There’s one more awesome thing about betting big. The bigger your bet, the more bluffs you can (and should) have in your range. I mentioned using a 60/40 split of bluffs to value in technique 1. If you’re potting or overbetting the flop though, you can push this to over 75/25! Notice these are hands that you would have otherwise folded, and now they’re making you money.

Lastly please consider that when you DO get to the river, while you should still have at least some bluffs in your range, MOST of your range should now be value. With a pot-sized river bet for example, 2/3rds of your bets should be value and only 1/3rd should be bluffs.

Bonus – a GTO Poker video on check-raising

Here’s a special quick lesson I gave on a GTO approach to check-raising flops.

If you enjoyed this article on GTO Poker, here are some suggestions for further study:

6 Comments
  • R0b5ter
    July 25, 2015 at 12:02 pm

    Nice article Mike! Easy and correct analysis of GTO.

    One corrextion though. In the simple example, if you use strategy B (only betting when you miss). Your opponent shouldn’t be raising you. He should instead call with anyhand with SD value to let you contniue bluffing on further streets and he should bluff anything that doesn’t have SD value.

  • Mike "fooz" Gano
    July 25, 2015 at 2:53 pm

    Good clarification Rob. Your opponent in this case should be re-bluffing you when he has nothing (by raising …or calling and bluffing later) but with stronger hands that are not vulnerable (i.e. afraid of many turns) he can slowplay a bit by just calling, and hope you keep bluffing.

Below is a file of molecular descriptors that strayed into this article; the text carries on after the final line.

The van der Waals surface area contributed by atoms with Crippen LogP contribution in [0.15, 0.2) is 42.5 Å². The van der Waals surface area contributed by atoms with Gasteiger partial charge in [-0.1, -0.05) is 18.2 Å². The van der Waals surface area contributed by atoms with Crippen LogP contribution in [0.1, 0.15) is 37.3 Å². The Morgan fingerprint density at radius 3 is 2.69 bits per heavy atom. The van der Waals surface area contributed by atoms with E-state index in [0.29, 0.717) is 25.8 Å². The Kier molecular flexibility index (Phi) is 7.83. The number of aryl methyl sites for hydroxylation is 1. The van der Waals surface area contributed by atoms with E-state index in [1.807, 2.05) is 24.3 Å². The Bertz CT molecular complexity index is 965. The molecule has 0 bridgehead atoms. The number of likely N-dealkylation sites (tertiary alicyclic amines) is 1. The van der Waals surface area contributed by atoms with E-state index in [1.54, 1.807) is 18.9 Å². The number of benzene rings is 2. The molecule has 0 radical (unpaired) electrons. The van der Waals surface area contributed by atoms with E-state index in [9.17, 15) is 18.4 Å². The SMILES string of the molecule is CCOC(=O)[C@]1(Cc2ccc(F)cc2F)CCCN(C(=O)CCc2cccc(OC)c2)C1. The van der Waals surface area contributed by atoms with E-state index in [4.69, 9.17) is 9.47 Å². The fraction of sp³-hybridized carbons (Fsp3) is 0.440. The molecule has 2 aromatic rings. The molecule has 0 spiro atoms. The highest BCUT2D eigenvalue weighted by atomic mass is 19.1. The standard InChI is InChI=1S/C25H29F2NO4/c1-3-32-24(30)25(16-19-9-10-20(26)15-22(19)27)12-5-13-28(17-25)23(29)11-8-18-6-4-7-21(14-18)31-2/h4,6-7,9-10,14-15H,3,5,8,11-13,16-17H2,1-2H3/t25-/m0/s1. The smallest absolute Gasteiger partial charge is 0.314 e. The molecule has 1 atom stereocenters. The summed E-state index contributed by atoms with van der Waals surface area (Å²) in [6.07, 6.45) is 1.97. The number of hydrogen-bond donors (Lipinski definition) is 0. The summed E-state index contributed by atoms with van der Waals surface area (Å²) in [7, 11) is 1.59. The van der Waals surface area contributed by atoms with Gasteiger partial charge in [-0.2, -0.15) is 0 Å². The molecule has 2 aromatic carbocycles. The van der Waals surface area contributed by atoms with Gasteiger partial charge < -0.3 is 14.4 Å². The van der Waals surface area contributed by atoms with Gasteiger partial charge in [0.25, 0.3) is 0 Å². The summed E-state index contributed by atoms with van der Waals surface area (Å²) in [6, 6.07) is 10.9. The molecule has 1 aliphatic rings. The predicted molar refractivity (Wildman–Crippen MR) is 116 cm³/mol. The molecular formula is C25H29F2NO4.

• Diogo Luís
    January 26, 2017 at 8:03 pm

    You said: “I mentioned using a 60/40 split of bluffs to value in technique 1. If you’re potting or overbetting the flop though, you can push this to over 75/25”
    I don’t understand this statement.
    If you bet 1 to 1 on river, the villain have to call 1 to 2 (or 1 to win 3). So he will need to win 33% of time to breakeven, so you should bluff 33%, or 1 bluff for 2 value hands.
    Accordingly, if you bet 2 to 1, you should bluff around 40%.
    So what do you mean by “push this over 75/25”?

    Hope you can enlight me on this. Keep up the good articles and videos.

  • Mike
    June 4, 2018 at 11:01 am

    If I’m jamming the river with either a nut flush for instance with 100% to win or bluff with 0% to win I want my opponent to be indifferent to calling or folding. So if I bet half the pot with some mixture of nuts and air my opponent needs to call me about 2/3rds of the time based upon bet size.

    I should bluff to make my opponent break even on bluff catching calls. My opponent will be calling half pot to win 3, so he only needs to be right 1/4 times. Therefore, I should have it 3/4 times. With a pot sized bet my opponent should call half the time to force me to break even on bluffs. He only needs to be right 1/3 times so I should have it 2/3 times.
    As you increase the bluff size the bluff to value ratio will approach 50%. Is this correct?

    I believe this is why I can bluff more with larger bets but it feels a little counterintuitive.
    If I bet big I will lose a lot more when wrong so it feels like I should have more value and fewer bluffs.

    Maybe it feels wrong because exploitive play would be to only bet big vs someone that calls too often and thus bluffing at all is a bad idea. And bluff vs someone that folds too often and thus trapping is usually better than value betting and so bluff very often in small bets.

    It seems like if someone is going to make a mistake it’s a far better risk/reward to bluff more frequently in small pots and bluff less frequently in big pots, particularly against opponents that don’t properly adjust based upon bet size.

    Can you rectify this conflict in my head so I more intuitively understand the differences?
    Or is it okay to play less GTO and not worry about it if enough of my opponents aren’t going to adjust enough to bet sizes and still think along the lines of “I can’t ever fold top pair and I always have to fold no pair”?